The New Personal Protective Equipment Regulation Explained
The new Personal Protective Equipment (PPE) Regulation (EU) 2016/425 began its transitional period in 2016 and is now set to be fully enforced. These are the most significant changes to the PPE regulations since the introduction of the first Directive more than 20 years ago and they’re designed to improve ownership of those in the supply chain by clearly defining the legal obligation. This will strengthen the product type approval process, improve market surveillance and increase the requirements on certain PPE categories such as hearing protection, due to the potential for life changing injuries.
The requirements mean that all those responsible for the purchase of PPE must ensure that their suppliers meet the new regulatory requirements, though the old regulation will be valid until 24th April, 2019. However, products with an EC type examination certificate will remain valid until 21st April 2023 unless the standard has change, the certificate expires before that date or changes are made to the product’s safety features.
These changes will affect safety managers as everybody involved in the manufacture, supply and distribution of PPE will now be referred to as “Economic Operators” and will be legally responsible o ensure products comply with standards. This will include online retailers, retailers and general distributors who will all need to assess the compliance of a product before making it available. This is a clearly defined obligation that cannot be passed back into the supply chain.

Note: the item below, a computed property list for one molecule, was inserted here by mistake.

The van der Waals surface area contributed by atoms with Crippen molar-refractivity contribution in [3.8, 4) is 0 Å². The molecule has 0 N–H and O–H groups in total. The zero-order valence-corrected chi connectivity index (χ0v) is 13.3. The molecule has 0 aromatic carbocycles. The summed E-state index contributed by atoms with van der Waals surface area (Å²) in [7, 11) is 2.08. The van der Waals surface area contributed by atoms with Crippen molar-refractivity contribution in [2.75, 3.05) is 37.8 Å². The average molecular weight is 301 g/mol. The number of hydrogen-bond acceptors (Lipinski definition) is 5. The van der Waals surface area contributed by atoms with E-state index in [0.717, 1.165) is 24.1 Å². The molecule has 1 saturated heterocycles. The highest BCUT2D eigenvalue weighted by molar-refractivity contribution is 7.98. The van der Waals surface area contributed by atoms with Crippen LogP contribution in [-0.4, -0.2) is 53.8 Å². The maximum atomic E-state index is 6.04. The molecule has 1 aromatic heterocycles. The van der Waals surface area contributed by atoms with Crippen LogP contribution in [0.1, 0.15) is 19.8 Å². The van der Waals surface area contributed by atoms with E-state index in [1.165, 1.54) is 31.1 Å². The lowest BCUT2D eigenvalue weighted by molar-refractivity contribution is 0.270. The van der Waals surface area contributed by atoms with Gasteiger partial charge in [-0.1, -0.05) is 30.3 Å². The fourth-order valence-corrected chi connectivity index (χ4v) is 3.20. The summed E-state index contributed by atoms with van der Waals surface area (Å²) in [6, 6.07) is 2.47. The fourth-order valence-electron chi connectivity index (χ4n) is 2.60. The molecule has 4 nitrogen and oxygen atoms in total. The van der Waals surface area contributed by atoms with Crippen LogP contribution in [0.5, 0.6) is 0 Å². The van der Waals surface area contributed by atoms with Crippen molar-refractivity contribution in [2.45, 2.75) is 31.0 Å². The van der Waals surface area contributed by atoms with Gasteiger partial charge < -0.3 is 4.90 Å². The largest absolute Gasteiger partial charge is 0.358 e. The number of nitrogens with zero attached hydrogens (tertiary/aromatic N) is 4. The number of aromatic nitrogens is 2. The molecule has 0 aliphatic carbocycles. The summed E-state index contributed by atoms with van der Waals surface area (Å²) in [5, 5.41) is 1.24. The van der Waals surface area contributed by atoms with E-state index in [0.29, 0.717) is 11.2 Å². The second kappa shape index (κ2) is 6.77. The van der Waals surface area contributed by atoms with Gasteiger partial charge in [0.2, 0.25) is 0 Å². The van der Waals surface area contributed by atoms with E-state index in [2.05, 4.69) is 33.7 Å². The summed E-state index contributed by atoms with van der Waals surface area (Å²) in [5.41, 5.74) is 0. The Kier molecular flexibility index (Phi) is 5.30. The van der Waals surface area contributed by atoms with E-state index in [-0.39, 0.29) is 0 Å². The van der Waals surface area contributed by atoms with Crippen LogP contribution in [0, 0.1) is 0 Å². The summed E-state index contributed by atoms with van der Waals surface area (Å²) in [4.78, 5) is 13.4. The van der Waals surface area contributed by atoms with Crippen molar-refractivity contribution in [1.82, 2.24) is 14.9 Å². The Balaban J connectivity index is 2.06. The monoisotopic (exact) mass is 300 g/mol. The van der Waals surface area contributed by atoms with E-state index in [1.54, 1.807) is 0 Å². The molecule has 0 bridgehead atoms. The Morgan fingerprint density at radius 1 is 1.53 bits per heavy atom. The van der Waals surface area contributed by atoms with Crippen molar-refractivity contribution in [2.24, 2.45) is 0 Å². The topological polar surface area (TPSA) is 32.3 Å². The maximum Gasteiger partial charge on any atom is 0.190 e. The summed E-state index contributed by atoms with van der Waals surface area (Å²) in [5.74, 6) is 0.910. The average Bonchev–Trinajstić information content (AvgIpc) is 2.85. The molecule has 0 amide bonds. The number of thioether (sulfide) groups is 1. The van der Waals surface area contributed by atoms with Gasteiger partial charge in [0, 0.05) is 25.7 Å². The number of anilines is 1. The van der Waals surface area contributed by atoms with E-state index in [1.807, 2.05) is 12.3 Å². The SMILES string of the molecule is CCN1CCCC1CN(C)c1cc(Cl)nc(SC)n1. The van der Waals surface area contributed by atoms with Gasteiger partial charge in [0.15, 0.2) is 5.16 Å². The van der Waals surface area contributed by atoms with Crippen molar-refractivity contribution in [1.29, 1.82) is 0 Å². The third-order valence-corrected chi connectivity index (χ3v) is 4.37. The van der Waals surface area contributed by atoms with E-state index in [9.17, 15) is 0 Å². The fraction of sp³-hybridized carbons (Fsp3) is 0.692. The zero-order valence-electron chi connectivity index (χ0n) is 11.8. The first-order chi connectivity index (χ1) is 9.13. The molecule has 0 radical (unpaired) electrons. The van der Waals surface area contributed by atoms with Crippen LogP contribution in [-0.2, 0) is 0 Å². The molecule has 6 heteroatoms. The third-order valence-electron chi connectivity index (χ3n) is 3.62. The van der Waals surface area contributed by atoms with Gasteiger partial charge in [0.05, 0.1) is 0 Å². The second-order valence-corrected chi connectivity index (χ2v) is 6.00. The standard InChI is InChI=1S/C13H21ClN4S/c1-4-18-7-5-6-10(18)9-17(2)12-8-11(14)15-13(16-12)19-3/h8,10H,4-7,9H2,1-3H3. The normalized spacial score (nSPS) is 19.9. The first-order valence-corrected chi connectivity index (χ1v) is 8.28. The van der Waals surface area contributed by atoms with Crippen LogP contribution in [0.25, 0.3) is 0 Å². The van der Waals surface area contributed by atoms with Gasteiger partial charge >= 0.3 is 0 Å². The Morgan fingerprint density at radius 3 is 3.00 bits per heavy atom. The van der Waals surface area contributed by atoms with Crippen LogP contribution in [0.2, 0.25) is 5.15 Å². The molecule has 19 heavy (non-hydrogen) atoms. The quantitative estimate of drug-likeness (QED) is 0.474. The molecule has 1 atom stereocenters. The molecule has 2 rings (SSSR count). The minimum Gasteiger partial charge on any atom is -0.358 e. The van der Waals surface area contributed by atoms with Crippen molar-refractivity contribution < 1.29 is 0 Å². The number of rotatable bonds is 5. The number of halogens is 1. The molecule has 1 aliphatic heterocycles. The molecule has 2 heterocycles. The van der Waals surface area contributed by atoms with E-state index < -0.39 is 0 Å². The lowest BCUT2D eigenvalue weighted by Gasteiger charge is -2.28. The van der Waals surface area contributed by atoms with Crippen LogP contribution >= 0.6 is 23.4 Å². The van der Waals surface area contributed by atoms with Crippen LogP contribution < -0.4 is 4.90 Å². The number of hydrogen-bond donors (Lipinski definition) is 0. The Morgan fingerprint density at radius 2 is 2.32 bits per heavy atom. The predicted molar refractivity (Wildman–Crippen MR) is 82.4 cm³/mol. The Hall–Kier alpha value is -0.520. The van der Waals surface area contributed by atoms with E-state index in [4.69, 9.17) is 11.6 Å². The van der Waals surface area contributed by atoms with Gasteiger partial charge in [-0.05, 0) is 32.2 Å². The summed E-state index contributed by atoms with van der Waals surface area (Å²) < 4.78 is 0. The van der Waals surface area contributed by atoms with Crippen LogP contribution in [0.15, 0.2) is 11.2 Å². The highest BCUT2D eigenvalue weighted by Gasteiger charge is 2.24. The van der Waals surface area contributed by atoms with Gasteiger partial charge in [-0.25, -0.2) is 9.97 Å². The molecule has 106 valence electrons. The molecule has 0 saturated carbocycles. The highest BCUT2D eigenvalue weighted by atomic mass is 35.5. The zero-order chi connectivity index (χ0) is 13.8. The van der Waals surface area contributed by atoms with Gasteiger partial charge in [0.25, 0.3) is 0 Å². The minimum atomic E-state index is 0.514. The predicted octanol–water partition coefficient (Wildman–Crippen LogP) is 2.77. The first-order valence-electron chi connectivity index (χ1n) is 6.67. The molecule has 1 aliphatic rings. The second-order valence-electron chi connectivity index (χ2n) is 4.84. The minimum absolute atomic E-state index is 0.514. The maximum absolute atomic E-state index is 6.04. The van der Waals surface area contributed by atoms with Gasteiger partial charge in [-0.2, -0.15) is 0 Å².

Safety managers will still be able to procure PPE in accordance with the old Directive until 21st April, 2023 using a current EC type examination certificate. However the product must be compliant with the requirements of the regulation and an EU declaration of conformity must be available either with the product or at an identified website. If the certificate expires before 21st April, 2023, then the product must be removed from the market or recertified to the new Regulation.
There are three exceptions to this position that will require newly imported products after April 21st 2019 to be recertified to the new PPE regulation that those responsible for the purchase of PPE should be aware of:
Products where there has been a change in design or manufacture since their last EC type examination – ask the supplier for new certification.
Products where there has been a change in the state of the art or standards – check to see if you’re buying PPE to the most current standard.
Products that have changed category under the new Regulation – check that the PPE which is now classified as CAT III is now recertified to the Regulations, for example hearing protection.
Under the new Regulation, and EU Declaration of Conformity must accompany each item, or a web link to the digital version must be clearly displayed on the product or user instructions. If the item you’re purchasing does not include this, then you should ask the supplier about this. If you have any doubts at all, liaise with your supplier to determine their process for ongoing sample testing and quality assurance as it is their responsibility to ensure that the products they supply are compliant.